I know someone who is an alcoholic. I have known for over three years, but only recently has she said the word and labeled herself. It was a moment of vulnerability, and yet she said it with such ease. I cherish her for this (and so many other reasons).
She goes to a weekly court mandated AA meeting; and she is coming up on the anniversary of her DUI. At first she really hated these meetings, especially the fact that when you are “court mandated” you pay for this “unwanted” support. In fact after a DUI, I guess you pay for a lot of things; she has taught me much about the aftermath of a DUI in the last year.
But in the last couple months her angst towards AA has changed. She has started looking forward to her AA meetings because she has found trust and community. She has found that she is not alone. She sees that other people are as messed up as her. Some more, some less, but they are all struggling with addictions and they are a family. She has found a place to safely release emotions like anger, frustration and fear. And when she speaks, she is meet with kinship. She isn’t judged, and there appears to be NOTHING that can’t be said in the group. They can support each other, they are open to hug without fear of being “weird”, they can even call someone’s actions to the table when they see that person slipping and not owning up.
She has remained “mostly” sober for 9 months; but recently after a holiday she had a night that went wrong… She slipped, and sipped and sipped and sipped. She became knock down, drag out drunk; all the things she “used to be” came back full force. The next day she was stunned. She thought when you fall off the bandwagon, it was bit-by-bit. She thought if she ever started drinking again, it would be a slow course back to her old ways and behavior. But instead she realized she’s got a demon of sorts that is waiting and ready to be unleashed full force. For her it’s not a slide down a slippery slop, it’s a jump off a cliff. That’s when she realized and said “I’m an alcoholic.” Her AA group, hugged her, accepted her, supported her, shared of times others experienced what she experienced. So open, so honest, so loved. She is now on a 90-day challenge with an accountability partner who is weaker than her. The blind leading the blind. …and it’s working.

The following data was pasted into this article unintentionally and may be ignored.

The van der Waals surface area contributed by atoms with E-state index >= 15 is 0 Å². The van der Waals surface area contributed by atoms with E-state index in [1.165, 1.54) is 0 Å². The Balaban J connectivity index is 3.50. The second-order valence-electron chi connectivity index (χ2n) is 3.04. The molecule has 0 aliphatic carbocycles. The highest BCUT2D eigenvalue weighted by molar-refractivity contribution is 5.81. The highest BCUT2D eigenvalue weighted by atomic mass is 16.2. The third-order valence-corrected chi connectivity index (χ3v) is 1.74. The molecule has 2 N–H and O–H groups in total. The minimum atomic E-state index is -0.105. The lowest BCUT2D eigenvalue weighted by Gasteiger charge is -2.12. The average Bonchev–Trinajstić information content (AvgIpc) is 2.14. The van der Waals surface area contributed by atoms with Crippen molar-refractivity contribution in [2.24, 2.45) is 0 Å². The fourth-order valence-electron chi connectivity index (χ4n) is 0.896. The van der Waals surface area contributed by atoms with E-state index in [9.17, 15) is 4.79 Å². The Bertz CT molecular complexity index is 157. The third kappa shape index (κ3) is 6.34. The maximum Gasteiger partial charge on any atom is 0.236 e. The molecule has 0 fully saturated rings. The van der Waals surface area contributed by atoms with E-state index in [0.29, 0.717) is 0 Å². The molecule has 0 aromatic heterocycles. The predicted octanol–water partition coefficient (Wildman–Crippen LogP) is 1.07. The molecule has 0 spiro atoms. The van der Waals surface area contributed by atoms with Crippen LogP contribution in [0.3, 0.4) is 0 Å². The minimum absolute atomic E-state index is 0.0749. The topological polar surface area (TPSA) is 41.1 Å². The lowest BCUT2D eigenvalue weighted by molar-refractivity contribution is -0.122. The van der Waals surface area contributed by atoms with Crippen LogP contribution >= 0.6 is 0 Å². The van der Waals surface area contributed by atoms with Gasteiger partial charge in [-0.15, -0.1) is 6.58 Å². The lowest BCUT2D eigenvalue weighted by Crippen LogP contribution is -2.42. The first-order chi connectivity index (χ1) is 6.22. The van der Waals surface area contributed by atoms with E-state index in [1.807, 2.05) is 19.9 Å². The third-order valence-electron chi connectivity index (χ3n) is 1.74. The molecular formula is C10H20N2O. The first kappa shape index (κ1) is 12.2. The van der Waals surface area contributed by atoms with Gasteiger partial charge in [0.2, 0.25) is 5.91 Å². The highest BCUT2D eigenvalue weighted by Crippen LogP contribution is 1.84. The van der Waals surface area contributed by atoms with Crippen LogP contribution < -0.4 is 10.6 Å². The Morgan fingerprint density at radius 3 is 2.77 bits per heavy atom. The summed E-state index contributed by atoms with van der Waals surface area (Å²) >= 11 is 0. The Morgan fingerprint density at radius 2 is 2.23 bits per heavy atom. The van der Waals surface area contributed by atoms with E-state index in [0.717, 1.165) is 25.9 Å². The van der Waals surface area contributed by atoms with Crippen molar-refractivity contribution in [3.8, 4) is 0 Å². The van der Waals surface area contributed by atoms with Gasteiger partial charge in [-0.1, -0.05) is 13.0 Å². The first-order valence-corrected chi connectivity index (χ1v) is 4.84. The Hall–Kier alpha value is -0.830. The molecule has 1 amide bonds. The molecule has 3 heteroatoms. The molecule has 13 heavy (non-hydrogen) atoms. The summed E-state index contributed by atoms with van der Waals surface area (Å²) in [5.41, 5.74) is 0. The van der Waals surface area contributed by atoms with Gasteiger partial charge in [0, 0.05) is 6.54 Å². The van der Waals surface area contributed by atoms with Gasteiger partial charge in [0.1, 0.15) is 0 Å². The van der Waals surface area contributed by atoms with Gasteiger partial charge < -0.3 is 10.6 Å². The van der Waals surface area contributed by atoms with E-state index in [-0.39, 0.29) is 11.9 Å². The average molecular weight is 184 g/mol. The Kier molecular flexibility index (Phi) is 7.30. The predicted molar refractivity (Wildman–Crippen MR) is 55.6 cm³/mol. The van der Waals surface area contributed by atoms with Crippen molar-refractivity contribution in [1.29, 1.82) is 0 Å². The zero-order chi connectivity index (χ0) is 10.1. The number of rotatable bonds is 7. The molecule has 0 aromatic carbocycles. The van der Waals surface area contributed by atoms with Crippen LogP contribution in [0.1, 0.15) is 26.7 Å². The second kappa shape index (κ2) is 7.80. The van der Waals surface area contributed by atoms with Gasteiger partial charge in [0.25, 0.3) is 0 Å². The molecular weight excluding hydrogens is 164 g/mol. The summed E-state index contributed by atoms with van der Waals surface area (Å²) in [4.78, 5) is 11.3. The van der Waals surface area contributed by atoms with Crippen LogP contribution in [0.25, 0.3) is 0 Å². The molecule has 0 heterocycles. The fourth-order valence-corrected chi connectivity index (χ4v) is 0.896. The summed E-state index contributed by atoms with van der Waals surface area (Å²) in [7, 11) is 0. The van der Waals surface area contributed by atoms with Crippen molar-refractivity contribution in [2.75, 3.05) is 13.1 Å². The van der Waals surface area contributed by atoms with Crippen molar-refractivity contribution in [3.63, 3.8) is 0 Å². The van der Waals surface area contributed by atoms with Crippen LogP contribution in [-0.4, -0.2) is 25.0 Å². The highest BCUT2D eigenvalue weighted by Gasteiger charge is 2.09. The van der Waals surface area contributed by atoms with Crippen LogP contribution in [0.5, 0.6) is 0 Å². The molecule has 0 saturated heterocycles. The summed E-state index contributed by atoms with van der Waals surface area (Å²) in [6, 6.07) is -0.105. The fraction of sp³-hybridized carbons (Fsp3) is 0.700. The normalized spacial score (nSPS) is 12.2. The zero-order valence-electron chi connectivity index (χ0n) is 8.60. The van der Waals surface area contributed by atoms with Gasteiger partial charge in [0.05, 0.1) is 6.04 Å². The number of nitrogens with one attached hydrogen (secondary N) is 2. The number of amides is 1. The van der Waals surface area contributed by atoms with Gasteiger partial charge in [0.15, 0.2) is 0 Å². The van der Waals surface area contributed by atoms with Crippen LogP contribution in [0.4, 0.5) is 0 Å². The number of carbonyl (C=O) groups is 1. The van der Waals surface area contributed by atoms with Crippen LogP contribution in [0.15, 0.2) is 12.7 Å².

Listening to her makes me wonder – how can AA get it so right and yet many walking into today’s churches just can’t grasp this concept? How can this AA group seem to have more love, transparency and acceptance of each other’s faults than many of the religious groups we read about and encounter? It’s hard to find an answer that justifies this diverse difference, especially because the Gospels show a Jesus that was more likely to walk into an AA meeting than a church. The books of the Gospel detail that Jesus invited the attendees of AA meetings (and worse) to his table; he dined and entertained those wearing tarnished halos. So why on Earth are Believers constantly thinking that when we enter God’s presence, place, and community that we need to present ourselves with spiritual cosmetics and show our tarnished halos freshly polished and pinned, or better yet, duct-taped into place? And why would we look onto others, donning tarnished and broken halos, with pity, or worse disgust? I do not think that was, nor is, God’s idea. That is the idea of religion, not Jesus.
Jesus sought out, touched, dined and spoke to those who needed him and were empty handed, ready to accept and receive Jesus’ assistance. We should be willing to walk along side the hurting and unclean, unfazed by the look of their halo (since in all honestly, our halos really are all the same). God is loving and encourages mercy toward people, not harsh standards.
“The kingdom belongs to people who aren’t trying to look good or impress anybody, even themselves. They are not plotting how they can call attention to themselves, worrying about how their actions will be interpreted or wondering if they will get gold stars for the behavior.” ~Brennen Manning
God’s compassionate overwhelming love reaches everyone, you, me…even them. (from a Sermon-N-Ten)
“Often hobbling through our church doors on Sunday morning comes grace on crutches – sinners still unable to throw away their false supports and stand upright in the freedom of the children of God. Yet, their mere presence in the church on Sunday morning is a flickering candle representing a desire to maintain contact with God. To douse the flame is to plunge them into a world of spiritual darkness.” ~Brennen Manning
We all have Tarnished Halos…are you open to showing yours to others? Do you have any friends with tarnished halos? How does your heart respond to the tarnished halos in your life?